The letters from family members obtained by the Herald reveal desperation and determination.
Crew member Kyle Jackson's family said they wanted nothing more than to be reunited with their son, but needed the RCC to act. "They are survivors and they can survive this, they just need your help finding their way home."
British man Matthew Wootton had been away from home for four years but had planned to be with his family at Christmas. His devastated parents, Sue and Ian Wootton, asked anyone who was crossing the Tasman to keep the Nina in mind.
"They need someone to spot them. It's so difficult to see any vessel out in the ocean, especially if they are demasted. Ask the rescue services why they are not helping us."
Nigel Clifford, general manager, Safety and Response Services at RCC, told the Herald the agency's position on the image that purportedly shows the Nina hadn't changed.
"They aren't sufficiently compelling to go out with an aeroplane to go look for something ... [due to] the quality of the picture. There are people who disagree with that view so we have reviewed the pictures again." Defence Force experts had examined the original image and reached the same conclusion.
"It's extremely unlikely to be the Nina - you can't say that it's not, you can't be 100 per cent sure - but the analysis is that it's extremely unlikely."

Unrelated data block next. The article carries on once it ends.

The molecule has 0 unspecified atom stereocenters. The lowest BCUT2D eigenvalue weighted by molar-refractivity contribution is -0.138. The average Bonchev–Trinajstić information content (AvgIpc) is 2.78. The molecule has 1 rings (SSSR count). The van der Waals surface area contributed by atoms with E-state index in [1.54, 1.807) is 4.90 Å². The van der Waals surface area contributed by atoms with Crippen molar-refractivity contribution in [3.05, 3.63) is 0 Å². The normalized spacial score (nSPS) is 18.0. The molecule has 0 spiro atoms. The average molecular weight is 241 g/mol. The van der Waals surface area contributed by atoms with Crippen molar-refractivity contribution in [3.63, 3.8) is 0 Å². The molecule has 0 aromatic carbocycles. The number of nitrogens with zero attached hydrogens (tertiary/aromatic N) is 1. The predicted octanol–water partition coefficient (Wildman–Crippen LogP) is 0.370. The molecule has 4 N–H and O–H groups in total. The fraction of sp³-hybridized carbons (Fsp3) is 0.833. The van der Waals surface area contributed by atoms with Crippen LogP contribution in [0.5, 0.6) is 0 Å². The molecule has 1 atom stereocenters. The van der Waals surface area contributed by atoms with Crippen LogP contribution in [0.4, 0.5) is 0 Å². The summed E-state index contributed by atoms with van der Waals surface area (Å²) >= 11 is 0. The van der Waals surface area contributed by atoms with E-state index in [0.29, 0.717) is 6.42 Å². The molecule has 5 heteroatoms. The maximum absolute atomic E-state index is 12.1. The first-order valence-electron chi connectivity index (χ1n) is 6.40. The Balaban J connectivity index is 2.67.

RCC had never said "100 per cent" Nina had sunk, but there was an overwhelming likelihood it had.
"It becomes impossible to look over the huge area you need to with the resources available given there's no evidence ...
"The families would have the view there is some evidence because of these images ... But we have looked at them, had them checked, and regrettably don't share that view."
Asked about Mr Glennie's experience, he said it was a fact that "around the world" there had been some "amazing stories of people surviving for huge lengths of time ... But we look at the most likely scenario."
Families write letters in plea for search for loved ones to resume
The families of the missing crew wrote letters pleading with RCC to resume the search for Nina.